Like the story of Valmiki's becoming a
sage, the story of his composing the Ramayana' is also very interesting. One day the sage
Narada came to Valmikis ashrama. Valmiki was very happy. He showed him great
courtesy, offered milk and fruits. Valmiki and his disciples sat with folded hands before
Narada. Then Valmiki said to the divine sage, "Sire, you visit all the three worlds,
and therefore know what happens anywhere. You can certainly answer my questions. Please
tell me, who is the most virtuous person among all the human beings on the earth? One who
always speaks the truth, and is always calm? Who is he, who desires the well being of
everyone, and is loved by all? Who the man, whose words and actions are praised by the
gods? Who is famous as the greatest hero and the noblest of men in the world?"
In answer to Valmiki's question, Narada mentioned the name of Sri Rama. Narada narrated
how Sri Rama was born as the eldest son of King Dasharatha, married Seethadevi, and went
to the forest for fourteen years to honour his father's promise. He told them in detail
how in the forest Ravana stole Seetha, how Sri Rama killed that very evil person, returned
to Ayodhya with Seetha and Lakshmana, and was finally crowned as King. Hearing all this,
Valmiki was very happy. He praised Narada and bowed to him. The divine sage blessed him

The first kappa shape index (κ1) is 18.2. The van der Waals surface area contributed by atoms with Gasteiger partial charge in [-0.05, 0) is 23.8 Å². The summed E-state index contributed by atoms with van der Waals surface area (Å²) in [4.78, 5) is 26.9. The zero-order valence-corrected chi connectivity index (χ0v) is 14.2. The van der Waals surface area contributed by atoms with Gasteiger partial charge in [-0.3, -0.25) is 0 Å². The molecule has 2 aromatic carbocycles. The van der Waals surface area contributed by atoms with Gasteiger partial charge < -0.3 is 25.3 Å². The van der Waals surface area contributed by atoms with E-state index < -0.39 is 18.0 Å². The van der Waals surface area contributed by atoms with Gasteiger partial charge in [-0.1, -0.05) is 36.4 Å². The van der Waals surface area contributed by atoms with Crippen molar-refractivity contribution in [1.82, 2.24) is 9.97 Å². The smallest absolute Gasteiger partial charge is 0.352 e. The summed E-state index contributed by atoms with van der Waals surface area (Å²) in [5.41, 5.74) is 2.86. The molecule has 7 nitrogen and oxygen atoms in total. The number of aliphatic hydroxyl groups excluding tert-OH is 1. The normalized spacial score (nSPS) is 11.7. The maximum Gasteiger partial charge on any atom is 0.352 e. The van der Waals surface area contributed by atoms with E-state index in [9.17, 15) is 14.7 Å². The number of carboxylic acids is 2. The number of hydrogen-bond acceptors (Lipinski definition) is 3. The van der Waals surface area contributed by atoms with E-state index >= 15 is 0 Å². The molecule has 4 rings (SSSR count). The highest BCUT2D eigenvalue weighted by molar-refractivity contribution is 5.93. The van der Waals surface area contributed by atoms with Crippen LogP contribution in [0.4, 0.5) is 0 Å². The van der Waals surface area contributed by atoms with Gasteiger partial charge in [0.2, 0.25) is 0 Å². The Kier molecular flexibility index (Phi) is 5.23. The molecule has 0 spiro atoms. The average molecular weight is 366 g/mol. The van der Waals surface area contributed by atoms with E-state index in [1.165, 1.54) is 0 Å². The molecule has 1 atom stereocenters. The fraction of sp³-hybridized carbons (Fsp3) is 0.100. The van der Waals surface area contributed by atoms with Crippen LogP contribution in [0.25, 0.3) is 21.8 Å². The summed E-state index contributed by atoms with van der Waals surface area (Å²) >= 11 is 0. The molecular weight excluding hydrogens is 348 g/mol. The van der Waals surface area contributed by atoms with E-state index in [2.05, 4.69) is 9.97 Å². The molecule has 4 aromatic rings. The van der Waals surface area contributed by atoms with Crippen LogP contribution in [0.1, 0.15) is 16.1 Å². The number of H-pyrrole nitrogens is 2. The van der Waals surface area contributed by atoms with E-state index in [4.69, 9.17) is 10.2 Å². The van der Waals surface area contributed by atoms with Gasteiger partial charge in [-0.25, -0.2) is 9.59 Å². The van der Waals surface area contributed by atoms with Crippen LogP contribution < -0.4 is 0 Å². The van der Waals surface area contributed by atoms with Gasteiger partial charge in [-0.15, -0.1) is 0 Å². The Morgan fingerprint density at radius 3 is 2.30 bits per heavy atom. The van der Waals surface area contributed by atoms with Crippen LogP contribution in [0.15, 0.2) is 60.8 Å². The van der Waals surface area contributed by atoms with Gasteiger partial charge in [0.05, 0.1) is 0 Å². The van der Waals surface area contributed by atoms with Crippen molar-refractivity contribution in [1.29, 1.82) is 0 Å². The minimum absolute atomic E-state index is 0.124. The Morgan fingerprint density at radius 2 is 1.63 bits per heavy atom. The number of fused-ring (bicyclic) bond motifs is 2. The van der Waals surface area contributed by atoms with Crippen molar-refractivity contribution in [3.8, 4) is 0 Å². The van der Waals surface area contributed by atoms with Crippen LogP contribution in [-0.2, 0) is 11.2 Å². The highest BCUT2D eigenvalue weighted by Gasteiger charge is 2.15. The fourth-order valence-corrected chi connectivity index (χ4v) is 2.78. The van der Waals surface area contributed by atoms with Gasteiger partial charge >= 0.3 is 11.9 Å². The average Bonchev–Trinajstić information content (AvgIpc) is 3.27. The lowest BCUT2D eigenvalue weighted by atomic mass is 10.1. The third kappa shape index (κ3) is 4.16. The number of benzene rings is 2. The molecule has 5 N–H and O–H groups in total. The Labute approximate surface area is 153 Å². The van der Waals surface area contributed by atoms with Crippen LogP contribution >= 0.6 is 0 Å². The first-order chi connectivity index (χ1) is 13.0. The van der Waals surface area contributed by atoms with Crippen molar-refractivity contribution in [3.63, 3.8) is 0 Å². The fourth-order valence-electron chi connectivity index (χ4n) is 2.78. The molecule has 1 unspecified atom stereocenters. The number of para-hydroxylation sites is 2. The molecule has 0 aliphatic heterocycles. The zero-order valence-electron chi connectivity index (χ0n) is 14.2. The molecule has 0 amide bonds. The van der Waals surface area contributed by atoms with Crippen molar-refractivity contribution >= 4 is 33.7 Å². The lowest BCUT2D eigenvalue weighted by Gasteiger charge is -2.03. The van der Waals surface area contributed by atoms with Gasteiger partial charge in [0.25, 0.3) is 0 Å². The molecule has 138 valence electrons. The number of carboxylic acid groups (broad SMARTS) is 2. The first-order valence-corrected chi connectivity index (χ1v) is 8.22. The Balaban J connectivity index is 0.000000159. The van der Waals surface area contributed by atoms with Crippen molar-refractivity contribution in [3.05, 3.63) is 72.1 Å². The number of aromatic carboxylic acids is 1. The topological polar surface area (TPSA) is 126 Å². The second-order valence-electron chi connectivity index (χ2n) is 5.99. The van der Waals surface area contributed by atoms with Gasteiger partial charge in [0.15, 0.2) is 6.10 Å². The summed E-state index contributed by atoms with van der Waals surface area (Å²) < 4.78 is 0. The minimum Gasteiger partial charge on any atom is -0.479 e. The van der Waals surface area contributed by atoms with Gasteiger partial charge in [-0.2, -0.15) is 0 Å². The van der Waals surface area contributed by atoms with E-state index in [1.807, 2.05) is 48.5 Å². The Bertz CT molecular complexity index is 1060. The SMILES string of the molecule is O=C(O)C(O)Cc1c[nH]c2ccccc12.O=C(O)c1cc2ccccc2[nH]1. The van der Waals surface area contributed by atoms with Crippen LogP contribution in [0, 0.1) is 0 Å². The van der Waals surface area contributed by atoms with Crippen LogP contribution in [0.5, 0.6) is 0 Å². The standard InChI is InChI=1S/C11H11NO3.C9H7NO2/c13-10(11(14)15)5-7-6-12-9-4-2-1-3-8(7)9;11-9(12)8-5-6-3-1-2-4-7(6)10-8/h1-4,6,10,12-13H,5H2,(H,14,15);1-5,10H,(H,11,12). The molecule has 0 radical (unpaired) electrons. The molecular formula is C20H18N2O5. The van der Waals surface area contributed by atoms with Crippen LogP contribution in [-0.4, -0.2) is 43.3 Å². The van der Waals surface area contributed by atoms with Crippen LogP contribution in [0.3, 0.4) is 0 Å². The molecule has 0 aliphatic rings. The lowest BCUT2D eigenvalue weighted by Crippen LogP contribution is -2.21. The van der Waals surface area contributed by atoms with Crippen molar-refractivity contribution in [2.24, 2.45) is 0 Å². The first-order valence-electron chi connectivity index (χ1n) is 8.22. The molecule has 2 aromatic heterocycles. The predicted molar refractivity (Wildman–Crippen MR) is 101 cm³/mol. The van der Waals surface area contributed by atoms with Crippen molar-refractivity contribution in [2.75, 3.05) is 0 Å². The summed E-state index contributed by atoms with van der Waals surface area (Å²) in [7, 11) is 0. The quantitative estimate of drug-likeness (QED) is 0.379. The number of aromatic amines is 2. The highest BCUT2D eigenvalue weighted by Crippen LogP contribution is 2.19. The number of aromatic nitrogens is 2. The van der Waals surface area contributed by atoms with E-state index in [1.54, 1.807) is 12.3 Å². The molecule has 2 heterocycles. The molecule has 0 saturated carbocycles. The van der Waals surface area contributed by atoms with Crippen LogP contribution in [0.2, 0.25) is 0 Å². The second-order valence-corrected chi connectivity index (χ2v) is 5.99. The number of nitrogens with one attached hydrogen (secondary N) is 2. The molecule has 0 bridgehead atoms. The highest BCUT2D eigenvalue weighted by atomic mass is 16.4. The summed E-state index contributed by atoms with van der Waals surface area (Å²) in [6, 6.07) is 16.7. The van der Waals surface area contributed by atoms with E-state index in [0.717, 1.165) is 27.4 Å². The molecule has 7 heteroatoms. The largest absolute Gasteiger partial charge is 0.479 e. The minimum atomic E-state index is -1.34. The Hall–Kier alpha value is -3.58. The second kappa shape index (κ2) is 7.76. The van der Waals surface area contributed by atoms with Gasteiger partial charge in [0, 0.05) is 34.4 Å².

Some time after Narada left, Valmiki went to the river Ganga to bathe. A disciple by
name Bharadwaja was with him carrying his clothes. On the way they came across the Tamasa
Stream. The water in it was very clear. Valmiki said to his disciple, "Look, how
clear is this water, like the mind of a good man ! I will bathe here today."
Valmiki was looking for a suitable place to step into the stream, when he heard the
sweet chirping of birds. Looking up he saw two birds flying together. Valmiki felt very
pleased on seeing the happy bird couple. Just then one of the birds fell down hit by an
arrow. It was the male bird. Seeing the wounded one, its mate was screaming in agony.
Valmiki's heart melted at this pitiful sight. He looked around to find out who had shot
the bird. He saw a hunter with a bow and arrows, nearby. The hunter had shot the bird for
food. Valmiki was very angry. His lips opened and words came out: "You who have
killed one of a happy couple, may you not yourself live long!" Of course, he spoke in
Sanskrit. The form he used is called a 'sloka' in Sanskrit. It means a couplet. A sloka
was born out of his sorrow.
The sad plight of the birds had moved Valmiki to curse the hunter, but yet he felt very
unhappy, because he had cursed him. He expressed his sorrow to Bharadwaja who was with
him. He was equally surprised that a sloka should have come from his lips. He was thinking
of this all through his bath. As he walked back to his ashrama and also later, he thought
only of the sloka.
While Valmiki's mind dwelt so intensely on the sloka that had sprung from his lips,
Brahma, the Lord of Creation, appeared before him. He said to Valmiki, "O great sage,
the sloka which came from your lips was inspired by me. Now you will write the 'Ramayana'
in the form of slokas. Narada has narrated to you the story of the 'Ramayana'. You will
see with your own eyes all that happened. Whatever you say will be true. Your words shall
be truth. As long as there are rivers and mountains in the world, people will read
the'Ramayana'." So Lord Brahma blessed him and disappeared.
Valmiki wrote the 'Ramayana'. He taught the slokas first to the sons of Sri Rama, Lava
and Kusha. They were born twins in Valmiki's ashrama and grew up there. Now, why did they,
a king's sons, grow up in a hermitage? That is also an interesting story.